U.S. businesses fear NAFTA doomed; Mexico warns of consequences

From Reuters - October 10, 2017

MEXICO CITY/WASHINGTON (Reuters) - The most powerful U.S. business lobby accused the Trump administration of making poison pill proposals to sabotage NAFTA on Tuesday, as Mexicos foreign minister said the demise of the regional trade pact would hurt bilateral cooperation.

The process of renegotiating the 23-year-old North American Free Trade Agreement has turned increasingly acrimonious. Mexico accuses U.S. President Donald Trump of spoiling for a protectionist war with proposals aimed at balancing trade.

Mexican Foreign Minister Luis Videgaray said on Tuesday that an end to NAFTA would mark a breaking point in U.S.-Mexican relations and affect bilateral cooperation in other areas.

Mexico is a key partner of the United States in fighting drug trafficking and stemming illegal immigration across the U.S. southern border.

Videgaray spoke after Trump warned again that he would like to scrap the treaty that created one of the worlds biggest trade blocs.

I happen to think that NAFTA will have to be terminated if were going to make it good, Trump said in an interview with Forbes published on Tuesday.

The Mexican peso weakened for the fifth straight session on Tuesday amid the increased tensions, and hit its weakest level against the dollar since early June.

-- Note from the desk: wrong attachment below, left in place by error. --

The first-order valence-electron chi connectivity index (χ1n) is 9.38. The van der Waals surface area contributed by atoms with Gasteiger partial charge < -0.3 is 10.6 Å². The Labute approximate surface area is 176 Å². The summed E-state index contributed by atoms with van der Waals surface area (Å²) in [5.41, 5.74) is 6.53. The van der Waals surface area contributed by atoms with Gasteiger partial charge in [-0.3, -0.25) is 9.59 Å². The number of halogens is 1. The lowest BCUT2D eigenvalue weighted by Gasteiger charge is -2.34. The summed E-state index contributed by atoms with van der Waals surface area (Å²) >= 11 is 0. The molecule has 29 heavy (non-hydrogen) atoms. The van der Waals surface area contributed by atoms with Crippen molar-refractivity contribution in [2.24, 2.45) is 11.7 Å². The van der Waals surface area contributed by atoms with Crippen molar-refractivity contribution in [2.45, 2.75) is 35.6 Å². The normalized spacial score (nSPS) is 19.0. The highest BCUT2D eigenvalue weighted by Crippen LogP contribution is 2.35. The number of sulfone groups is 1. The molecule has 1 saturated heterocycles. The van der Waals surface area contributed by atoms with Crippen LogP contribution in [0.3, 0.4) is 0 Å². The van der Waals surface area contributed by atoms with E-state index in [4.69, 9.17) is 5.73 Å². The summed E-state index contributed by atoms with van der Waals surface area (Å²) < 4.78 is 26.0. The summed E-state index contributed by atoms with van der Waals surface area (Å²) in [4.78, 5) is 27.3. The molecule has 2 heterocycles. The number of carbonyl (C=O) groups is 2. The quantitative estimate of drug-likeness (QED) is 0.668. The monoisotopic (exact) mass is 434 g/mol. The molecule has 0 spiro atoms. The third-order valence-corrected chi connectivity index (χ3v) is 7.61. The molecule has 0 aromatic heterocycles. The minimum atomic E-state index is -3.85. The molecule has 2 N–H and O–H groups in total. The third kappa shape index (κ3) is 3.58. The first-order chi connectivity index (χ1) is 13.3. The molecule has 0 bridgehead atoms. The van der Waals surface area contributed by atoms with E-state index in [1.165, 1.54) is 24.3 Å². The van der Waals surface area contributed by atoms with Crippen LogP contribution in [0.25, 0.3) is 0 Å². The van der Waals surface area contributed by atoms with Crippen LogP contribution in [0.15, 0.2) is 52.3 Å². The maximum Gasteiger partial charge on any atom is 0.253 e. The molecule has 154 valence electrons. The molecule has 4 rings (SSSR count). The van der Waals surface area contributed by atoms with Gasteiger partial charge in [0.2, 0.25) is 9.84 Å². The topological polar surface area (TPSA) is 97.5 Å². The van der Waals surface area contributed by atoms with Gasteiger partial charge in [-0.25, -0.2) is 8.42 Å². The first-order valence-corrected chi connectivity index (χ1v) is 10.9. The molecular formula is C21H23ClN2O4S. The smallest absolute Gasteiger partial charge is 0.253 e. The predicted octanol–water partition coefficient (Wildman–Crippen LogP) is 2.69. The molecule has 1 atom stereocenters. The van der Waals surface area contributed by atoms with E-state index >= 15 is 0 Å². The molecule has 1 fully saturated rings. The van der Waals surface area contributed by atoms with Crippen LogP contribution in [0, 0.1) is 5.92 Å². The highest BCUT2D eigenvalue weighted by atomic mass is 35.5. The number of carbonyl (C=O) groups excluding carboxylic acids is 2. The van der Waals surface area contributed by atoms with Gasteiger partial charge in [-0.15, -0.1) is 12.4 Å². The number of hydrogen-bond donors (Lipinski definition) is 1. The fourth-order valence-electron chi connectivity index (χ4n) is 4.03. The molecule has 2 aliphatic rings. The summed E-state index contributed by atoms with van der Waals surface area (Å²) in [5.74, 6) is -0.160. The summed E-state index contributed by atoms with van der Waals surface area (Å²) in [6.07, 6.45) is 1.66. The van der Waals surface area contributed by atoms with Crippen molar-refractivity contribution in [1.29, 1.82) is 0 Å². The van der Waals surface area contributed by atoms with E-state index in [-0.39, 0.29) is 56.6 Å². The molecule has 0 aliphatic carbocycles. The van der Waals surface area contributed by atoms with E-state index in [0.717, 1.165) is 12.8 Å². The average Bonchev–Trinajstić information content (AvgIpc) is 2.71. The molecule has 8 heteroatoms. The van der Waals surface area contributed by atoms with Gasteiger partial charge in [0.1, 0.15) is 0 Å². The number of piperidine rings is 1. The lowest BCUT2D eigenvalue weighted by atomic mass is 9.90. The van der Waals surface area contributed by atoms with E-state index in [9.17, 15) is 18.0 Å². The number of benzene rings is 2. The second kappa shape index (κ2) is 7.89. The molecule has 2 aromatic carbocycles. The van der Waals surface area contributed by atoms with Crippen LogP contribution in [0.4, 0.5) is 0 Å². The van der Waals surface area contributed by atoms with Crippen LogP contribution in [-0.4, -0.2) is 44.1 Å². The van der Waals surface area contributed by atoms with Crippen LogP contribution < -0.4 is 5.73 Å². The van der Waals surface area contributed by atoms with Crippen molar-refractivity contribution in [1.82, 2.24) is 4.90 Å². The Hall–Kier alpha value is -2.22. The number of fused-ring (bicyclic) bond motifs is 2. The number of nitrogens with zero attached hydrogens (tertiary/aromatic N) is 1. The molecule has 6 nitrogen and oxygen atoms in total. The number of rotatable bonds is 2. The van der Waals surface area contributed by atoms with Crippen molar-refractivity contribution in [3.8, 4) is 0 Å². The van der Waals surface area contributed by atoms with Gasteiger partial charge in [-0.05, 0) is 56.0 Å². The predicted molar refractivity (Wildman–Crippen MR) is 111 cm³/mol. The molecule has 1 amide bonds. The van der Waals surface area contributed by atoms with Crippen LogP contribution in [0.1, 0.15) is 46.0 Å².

A fourth round of negotiations starting in Washington on Wednesday to modernize NAFTA has been prolonged by two days to Oct. 17, two sources in Mexico said.

Trumps hardline position did not appear to have wide support ahead of the talks, with many U.S. businesses and farmers lining up to back the existing agreement.

Speaking in Mexico City, Thomas Donohue, the U.S. Chamber of Commerces president and chief executive, listed several U.S. proposals that he said would undermine $1 trillion in annual trilateral trade, including a sunset clause to force regular negotiations.

His comments marked the second broadside the chamber has launched against the Trump administrations stance on NAFTA in less than a week. It has argued repeatedly that the trade pact is critical to U.S. industries such as agriculture and manufacturing.

There are several poison pill proposals still on the table that could doom the entire deal, Donohue said at an event hosted by the American Chamber of Commerce of Mexico, where he said the existential threat to NAFTA threatened regional security.


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